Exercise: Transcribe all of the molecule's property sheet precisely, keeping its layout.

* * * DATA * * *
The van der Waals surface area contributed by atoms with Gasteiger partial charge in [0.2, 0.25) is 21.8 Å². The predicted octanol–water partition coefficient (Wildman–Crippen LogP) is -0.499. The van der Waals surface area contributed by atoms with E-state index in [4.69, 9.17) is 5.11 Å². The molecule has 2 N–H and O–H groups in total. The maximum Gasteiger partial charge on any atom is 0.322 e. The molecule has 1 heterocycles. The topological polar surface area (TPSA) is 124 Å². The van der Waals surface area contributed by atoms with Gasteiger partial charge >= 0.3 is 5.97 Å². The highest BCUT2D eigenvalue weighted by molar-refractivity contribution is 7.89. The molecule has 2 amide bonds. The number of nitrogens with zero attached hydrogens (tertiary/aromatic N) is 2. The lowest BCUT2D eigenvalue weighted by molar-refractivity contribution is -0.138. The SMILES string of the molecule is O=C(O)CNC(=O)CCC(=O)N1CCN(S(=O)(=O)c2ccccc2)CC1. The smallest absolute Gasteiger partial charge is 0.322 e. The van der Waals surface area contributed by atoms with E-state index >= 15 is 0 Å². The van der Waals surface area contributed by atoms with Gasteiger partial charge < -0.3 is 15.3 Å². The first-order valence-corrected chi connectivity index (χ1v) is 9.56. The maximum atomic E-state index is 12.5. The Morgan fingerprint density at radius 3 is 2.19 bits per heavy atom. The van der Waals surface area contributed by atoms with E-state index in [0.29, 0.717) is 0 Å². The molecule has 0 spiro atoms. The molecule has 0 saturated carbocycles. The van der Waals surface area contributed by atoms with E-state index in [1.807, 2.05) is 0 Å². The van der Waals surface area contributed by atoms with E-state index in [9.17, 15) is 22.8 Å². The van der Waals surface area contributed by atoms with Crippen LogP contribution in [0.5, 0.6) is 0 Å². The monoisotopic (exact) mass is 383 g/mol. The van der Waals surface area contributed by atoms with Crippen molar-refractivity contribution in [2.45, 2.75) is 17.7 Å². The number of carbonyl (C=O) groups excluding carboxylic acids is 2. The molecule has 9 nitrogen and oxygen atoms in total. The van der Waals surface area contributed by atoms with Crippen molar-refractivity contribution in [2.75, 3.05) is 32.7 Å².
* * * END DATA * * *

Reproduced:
The van der Waals surface area contributed by atoms with Gasteiger partial charge in [0.2, 0.25) is 21.8 Å². The predicted octanol–water partition coefficient (Wildman–Crippen LogP) is -0.499. The van der Waals surface area contributed by atoms with E-state index in [4.69, 9.17) is 5.11 Å². The molecule has 2 N–H and O–H groups in total. The maximum Gasteiger partial charge on any atom is 0.322 e. The molecule has 1 heterocycles. The topological polar surface area (TPSA) is 124 Å². The van der Waals surface area contributed by atoms with Gasteiger partial charge >= 0.3 is 5.97 Å². The highest BCUT2D eigenvalue weighted by molar-refractivity contribution is 7.89. The molecule has 2 amide bonds. The number of nitrogens with zero attached hydrogens (tertiary/aromatic N) is 2. The lowest BCUT2D eigenvalue weighted by molar-refractivity contribution is -0.138. The SMILES string of the molecule is O=C(O)CNC(=O)CCC(=O)N1CCN(S(=O)(=O)c2ccccc2)CC1. The smallest absolute Gasteiger partial charge is 0.322 e. The van der Waals surface area contributed by atoms with E-state index >= 15 is 0 Å². The van der Waals surface area contributed by atoms with Gasteiger partial charge < -0.3 is 15.3 Å². The first-order valence-corrected chi connectivity index (χ1v) is 9.56. The maximum atomic E-state index is 12.5. The Morgan fingerprint density at radius 3 is 2.19 bits per heavy atom. The van der Waals surface area contributed by atoms with E-state index in [0.29, 0.717) is 0 Å². The molecule has 0 spiro atoms. The molecule has 0 saturated carbocycles. The van der Waals surface area contributed by atoms with E-state index in [1.807, 2.05) is 0 Å². The van der Waals surface area contributed by atoms with E-state index in [9.17, 15) is 22.8 Å². The van der Waals surface area contributed by atoms with Crippen LogP contribution in [0.5, 0.6) is 0 Å². The monoisotopic (exact) mass is 383 g/mol. The van der Waals surface area contributed by atoms with Crippen molar-refractivity contribution in [2.45, 2.75) is 17.7 Å². The number of carbonyl (C=O) groups excluding carboxylic acids is 2. The molecule has 9 nitrogen and oxygen atoms in total. The van der Waals surface area contributed by atoms with Crippen molar-refractivity contribution in [2.75, 3.05) is 32.7 Å².